Insomnia.net.

Delayed and Advanced Sleep Phase Syndromes

Light Therapy for Light-Affected Insomnia

Insomnia can be treated in a growing number of ways, pharmacologic and non-pharmacologic, including light therapy.

Insomnia, as we’ve learned, is not an illness unto itself, but a set of symptoms usually secondary to other maladies, including poor sleep hygiene, medical conditions, medications, and social and psychological problems like depression and anxiety disorders. While light-affected insomnia can affect many different people, those most at risk are night shift employees, those with chronic fatigue syndrome, seasonal affective disorder, depression and anxiety, and depression associated with pregnancy, as well as those with jet-lag.

Even infants - with far less complicated lives - may be treated with light therapy, also known as phototherapy.

Infant Phototherapy Treatment.

Your biological clock is tricked into responding to bright light, either to stave off sleep or induce waking earlier, therefore prompting a more normal release of melatonin and time appropriate sleep-wake cycle.

The Connection to Light and Dark

Insomnia is a disharmony in the circadian rhythm and your biological clock, your body’s natural sleep-wake cycle stimulated chemically by changes, or cues, in the lightness and darkness in the natural world. For most animals and humans the darkness that night brings stimulates a release of melatonin in the brain, which subsequently provides the natural effect of drowsiness. Studies have shown that for normal adults this melatonin release usually occurs around 9 p.m. But in some people this natural chemical reaction is derailed for various reasons and results in some symptoms of insomnia. When insomnia goes untreated it can become chronic and a serious risk to your health.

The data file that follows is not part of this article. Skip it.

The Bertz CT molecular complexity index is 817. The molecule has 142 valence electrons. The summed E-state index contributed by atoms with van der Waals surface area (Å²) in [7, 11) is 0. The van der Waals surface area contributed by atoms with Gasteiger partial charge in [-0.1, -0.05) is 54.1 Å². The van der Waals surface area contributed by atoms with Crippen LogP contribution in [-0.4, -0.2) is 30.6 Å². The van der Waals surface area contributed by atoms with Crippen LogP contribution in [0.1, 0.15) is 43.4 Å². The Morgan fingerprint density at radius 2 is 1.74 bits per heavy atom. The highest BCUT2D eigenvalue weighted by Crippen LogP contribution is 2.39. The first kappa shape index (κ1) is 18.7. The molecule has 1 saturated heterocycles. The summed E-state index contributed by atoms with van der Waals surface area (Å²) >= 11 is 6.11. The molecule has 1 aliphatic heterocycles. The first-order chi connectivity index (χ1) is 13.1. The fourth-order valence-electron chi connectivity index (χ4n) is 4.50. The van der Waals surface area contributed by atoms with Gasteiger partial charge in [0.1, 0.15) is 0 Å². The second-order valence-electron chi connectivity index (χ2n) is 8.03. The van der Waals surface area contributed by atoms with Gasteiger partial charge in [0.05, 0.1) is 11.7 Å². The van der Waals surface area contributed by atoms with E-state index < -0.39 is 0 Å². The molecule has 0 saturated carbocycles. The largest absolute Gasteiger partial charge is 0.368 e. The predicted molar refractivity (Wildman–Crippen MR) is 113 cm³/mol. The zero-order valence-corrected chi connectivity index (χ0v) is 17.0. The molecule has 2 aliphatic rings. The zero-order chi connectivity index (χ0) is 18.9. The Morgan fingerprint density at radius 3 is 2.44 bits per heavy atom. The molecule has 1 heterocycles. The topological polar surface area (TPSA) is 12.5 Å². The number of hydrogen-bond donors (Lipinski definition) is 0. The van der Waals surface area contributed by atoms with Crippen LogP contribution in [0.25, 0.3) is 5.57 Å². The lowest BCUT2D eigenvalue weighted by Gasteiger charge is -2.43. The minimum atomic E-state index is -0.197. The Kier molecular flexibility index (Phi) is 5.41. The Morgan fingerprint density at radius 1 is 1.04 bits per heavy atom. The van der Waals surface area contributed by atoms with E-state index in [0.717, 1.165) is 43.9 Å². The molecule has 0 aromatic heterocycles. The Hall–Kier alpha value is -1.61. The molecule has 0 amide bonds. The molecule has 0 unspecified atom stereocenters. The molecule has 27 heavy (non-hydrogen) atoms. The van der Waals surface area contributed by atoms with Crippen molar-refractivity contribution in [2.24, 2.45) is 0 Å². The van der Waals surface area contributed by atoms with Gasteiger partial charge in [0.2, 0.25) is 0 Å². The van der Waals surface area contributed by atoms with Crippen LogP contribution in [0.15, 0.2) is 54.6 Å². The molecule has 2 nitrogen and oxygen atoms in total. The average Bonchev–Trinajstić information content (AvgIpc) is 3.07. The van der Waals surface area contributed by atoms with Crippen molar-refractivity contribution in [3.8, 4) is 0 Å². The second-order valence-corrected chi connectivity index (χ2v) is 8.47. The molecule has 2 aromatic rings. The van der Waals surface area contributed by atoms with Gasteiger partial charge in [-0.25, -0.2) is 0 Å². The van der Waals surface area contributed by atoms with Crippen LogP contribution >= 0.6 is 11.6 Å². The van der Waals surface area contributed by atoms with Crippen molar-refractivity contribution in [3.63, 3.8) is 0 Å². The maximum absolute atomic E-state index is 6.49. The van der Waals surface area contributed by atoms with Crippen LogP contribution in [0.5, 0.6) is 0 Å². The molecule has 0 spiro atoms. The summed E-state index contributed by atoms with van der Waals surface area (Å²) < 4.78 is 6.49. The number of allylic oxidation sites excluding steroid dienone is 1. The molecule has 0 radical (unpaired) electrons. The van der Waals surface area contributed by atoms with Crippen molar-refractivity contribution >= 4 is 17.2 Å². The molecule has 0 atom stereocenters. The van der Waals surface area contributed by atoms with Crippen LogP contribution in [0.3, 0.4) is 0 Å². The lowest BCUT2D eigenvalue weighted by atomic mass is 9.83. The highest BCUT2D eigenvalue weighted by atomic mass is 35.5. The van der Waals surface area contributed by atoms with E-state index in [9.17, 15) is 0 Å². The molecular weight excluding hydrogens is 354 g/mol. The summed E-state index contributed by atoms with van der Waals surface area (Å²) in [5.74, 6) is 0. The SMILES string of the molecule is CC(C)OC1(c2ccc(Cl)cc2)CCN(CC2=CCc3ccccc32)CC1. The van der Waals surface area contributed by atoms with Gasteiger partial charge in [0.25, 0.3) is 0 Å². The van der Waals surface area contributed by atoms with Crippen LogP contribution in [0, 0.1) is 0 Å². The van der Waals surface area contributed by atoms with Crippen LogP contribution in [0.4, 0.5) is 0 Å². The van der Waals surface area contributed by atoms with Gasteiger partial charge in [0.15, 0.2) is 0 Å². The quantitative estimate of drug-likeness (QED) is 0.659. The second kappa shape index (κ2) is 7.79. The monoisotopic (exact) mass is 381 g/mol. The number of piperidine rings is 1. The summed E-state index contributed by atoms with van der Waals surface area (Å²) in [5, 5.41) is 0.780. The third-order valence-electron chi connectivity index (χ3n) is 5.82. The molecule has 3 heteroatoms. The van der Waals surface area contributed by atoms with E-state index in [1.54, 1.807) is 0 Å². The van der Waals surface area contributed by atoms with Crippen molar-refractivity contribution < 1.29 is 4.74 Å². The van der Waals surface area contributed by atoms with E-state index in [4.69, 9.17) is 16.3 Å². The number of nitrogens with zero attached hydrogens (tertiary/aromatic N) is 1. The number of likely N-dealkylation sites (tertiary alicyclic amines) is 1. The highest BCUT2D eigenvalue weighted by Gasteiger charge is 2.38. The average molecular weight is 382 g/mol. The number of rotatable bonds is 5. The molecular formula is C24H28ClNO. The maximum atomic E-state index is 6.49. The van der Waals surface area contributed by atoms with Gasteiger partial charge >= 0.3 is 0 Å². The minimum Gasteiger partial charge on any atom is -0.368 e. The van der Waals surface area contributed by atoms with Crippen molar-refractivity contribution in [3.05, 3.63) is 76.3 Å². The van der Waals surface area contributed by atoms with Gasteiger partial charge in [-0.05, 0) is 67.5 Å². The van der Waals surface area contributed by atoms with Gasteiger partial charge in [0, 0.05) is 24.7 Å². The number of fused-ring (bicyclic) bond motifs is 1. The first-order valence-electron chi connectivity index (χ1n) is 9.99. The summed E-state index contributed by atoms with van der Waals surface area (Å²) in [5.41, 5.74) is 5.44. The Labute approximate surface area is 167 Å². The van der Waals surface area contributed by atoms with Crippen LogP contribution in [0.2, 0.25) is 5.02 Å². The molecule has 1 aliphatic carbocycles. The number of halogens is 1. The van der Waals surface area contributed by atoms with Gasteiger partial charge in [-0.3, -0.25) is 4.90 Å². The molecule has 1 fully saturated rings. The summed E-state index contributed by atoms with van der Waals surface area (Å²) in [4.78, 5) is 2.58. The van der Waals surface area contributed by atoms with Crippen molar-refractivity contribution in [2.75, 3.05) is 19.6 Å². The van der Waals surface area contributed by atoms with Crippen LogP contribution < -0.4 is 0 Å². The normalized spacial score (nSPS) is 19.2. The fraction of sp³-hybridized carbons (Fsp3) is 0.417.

Insomnia Stimulated By Light: Delayed Sleep or Advanced Sleep

The most common insomnia patterns among people with light-affected sleep disturbances are sleep onset insomnia and terminal or late insomnia, waking very very early in the morning and unable to go back to sleep. When you are unable to fall asleep at the beginning of the night it pushes your biological clock backwards: you fall asleep much later at night and sleep much later in the morning. This is called delayed sleep phase syndrome.

Advanced sleep phase syndrome sufferers have similar problems, but their insomnia stimulates a much earlier sleep cycle than is normal and subsequent waking in the middle of the night, after a normal 7 or 8 hours of sleep—resulting in terminal or late insomnia patterns. Suffer disturbances like DSPS or ASPS enough and the insomnia can turn chronic. Your body is not conditioned for these types of biological clock imbalances.

Treating with Light

Bright light therapy, as it’s called, is the practice of exposing a patient to a bright light source as a biological clock stimulus. The theory is that this brighter light mimics the effects of normal daylight, but is more intense.

  • DSPS patients can be treated successfully with bright light when they are awake.
  • ASPS patients can be treated before they go to sleep and to keep them from sleeping too early in the afternoon or evening.

The light therapy products available range from sunlight visors you wear like a hat to whole room full-spectrum lighting and even high-tech dawn simulators. Each has a particular application, so consult with your doctor. In many instances a light therapy product prescribed by a doctor will be covered by your insurance plan.